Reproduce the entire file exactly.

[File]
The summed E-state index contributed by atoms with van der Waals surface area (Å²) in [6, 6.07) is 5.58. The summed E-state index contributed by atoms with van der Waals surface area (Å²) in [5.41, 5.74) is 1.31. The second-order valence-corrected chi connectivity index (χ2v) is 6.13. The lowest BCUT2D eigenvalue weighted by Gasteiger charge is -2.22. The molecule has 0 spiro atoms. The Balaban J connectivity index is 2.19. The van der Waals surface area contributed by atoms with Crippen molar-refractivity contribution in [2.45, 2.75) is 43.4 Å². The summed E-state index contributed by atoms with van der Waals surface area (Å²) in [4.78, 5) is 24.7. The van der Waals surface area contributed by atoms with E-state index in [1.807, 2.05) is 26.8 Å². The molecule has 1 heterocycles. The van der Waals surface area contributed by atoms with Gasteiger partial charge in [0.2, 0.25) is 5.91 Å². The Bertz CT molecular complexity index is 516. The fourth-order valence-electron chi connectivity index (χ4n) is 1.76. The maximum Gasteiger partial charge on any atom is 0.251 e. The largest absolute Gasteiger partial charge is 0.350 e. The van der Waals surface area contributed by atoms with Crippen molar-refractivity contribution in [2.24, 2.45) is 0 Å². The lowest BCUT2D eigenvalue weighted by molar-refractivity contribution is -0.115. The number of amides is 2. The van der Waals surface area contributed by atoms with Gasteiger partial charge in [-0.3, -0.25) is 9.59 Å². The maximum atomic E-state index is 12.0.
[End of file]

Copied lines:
The summed E-state index contributed by atoms with van der Waals surface area (Å²) in [6, 6.07) is 5.58. The summed E-state index contributed by atoms with van der Waals surface area (Å²) in [5.41, 5.74) is 1.31. The second-order valence-corrected chi connectivity index (χ2v) is 6.13. The lowest BCUT2D eigenvalue weighted by Gasteiger charge is -2.22. The molecule has 0 spiro atoms. The Balaban J connectivity index is 2.19. The van der Waals surface area contributed by atoms with Crippen molar-refractivity contribution in [2.45, 2.75) is 43.4 Å². The summed E-state index contributed by atoms with van der Waals surface area (Å²) in [4.78, 5) is 24.7. The van der Waals surface area contributed by atoms with E-state index in [1.807, 2.05) is 26.8 Å². The molecule has 1 heterocycles. The van der Waals surface area contributed by atoms with Gasteiger partial charge in [0.2, 0.25) is 5.91 Å². The Bertz CT molecular complexity index is 516. The fourth-order valence-electron chi connectivity index (χ4n) is 1.76. The maximum Gasteiger partial charge on any atom is 0.251 e. The largest absolute Gasteiger partial charge is 0.350 e. The van der Waals surface area contributed by atoms with Crippen molar-refractivity contribution in [2.24, 2.45) is 0 Å². The lowest BCUT2D eigenvalue weighted by molar-refractivity contribution is -0.115. The number of amides is 2. The van der Waals surface area contributed by atoms with Gasteiger partial charge in [-0.3, -0.25) is 9.59 Å². The maximum atomic E-state index is 12.0.